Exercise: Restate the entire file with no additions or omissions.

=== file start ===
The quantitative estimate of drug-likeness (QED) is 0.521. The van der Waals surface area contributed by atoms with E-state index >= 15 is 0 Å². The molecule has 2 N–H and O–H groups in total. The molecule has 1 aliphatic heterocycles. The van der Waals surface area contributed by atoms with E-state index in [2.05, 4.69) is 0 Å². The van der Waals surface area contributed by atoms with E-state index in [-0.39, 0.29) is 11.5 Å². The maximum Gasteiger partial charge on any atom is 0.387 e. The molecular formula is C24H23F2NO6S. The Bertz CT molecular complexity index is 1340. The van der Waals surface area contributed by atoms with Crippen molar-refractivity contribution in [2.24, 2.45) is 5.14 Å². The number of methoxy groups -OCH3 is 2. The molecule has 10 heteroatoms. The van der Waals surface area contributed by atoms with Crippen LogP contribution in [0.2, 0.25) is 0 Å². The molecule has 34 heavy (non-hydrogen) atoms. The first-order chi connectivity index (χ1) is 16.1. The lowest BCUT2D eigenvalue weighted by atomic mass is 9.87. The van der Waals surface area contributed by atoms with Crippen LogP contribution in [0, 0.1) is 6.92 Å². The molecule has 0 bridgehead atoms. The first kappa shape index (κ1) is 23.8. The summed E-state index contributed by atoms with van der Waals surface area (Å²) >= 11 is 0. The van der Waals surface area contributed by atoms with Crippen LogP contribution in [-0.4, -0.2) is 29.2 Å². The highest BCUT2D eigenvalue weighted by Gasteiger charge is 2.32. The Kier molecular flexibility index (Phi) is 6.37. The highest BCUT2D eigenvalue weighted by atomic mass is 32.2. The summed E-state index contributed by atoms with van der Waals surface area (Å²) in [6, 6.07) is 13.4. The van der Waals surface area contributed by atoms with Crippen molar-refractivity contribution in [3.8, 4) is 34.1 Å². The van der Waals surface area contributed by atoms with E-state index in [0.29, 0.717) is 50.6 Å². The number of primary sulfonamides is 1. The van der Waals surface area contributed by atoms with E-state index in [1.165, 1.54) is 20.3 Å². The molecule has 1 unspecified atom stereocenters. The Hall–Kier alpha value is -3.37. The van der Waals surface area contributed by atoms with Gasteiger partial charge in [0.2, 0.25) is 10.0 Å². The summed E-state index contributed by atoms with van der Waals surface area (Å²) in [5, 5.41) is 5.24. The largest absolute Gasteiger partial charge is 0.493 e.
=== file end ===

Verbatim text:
The quantitative estimate of drug-likeness (QED) is 0.521. The van der Waals surface area contributed by atoms with E-state index >= 15 is 0 Å². The molecule has 2 N–H and O–H groups in total. The molecule has 1 aliphatic heterocycles. The van der Waals surface area contributed by atoms with E-state index in [2.05, 4.69) is 0 Å². The van der Waals surface area contributed by atoms with E-state index in [-0.39, 0.29) is 11.5 Å². The maximum Gasteiger partial charge on any atom is 0.387 e. The molecular formula is C24H23F2NO6S. The Bertz CT molecular complexity index is 1340. The van der Waals surface area contributed by atoms with Crippen molar-refractivity contribution in [2.24, 2.45) is 5.14 Å². The number of methoxy groups -OCH3 is 2. The molecule has 10 heteroatoms. The van der Waals surface area contributed by atoms with Crippen LogP contribution in [0.2, 0.25) is 0 Å². The molecule has 34 heavy (non-hydrogen) atoms. The first-order chi connectivity index (χ1) is 16.1. The lowest BCUT2D eigenvalue weighted by atomic mass is 9.87. The van der Waals surface area contributed by atoms with Crippen LogP contribution in [0, 0.1) is 6.92 Å². The molecule has 0 bridgehead atoms. The first kappa shape index (κ1) is 23.8. The summed E-state index contributed by atoms with van der Waals surface area (Å²) >= 11 is 0. The van der Waals surface area contributed by atoms with Crippen LogP contribution in [-0.4, -0.2) is 29.2 Å². The highest BCUT2D eigenvalue weighted by Gasteiger charge is 2.32. The Kier molecular flexibility index (Phi) is 6.37. The highest BCUT2D eigenvalue weighted by atomic mass is 32.2. The summed E-state index contributed by atoms with van der Waals surface area (Å²) in [6, 6.07) is 13.4. The van der Waals surface area contributed by atoms with Crippen molar-refractivity contribution in [3.8, 4) is 34.1 Å². The van der Waals surface area contributed by atoms with E-state index in [0.29, 0.717) is 50.6 Å². The number of primary sulfonamides is 1. The van der Waals surface area contributed by atoms with E-state index in [1.165, 1.54) is 20.3 Å². The molecule has 1 unspecified atom stereocenters. The Hall–Kier alpha value is -3.37. The van der Waals surface area contributed by atoms with Gasteiger partial charge in [0.2, 0.25) is 10.0 Å². The summed E-state index contributed by atoms with van der Waals surface area (Å²) in [5, 5.41) is 5.24. The largest absolute Gasteiger partial charge is 0.493 e.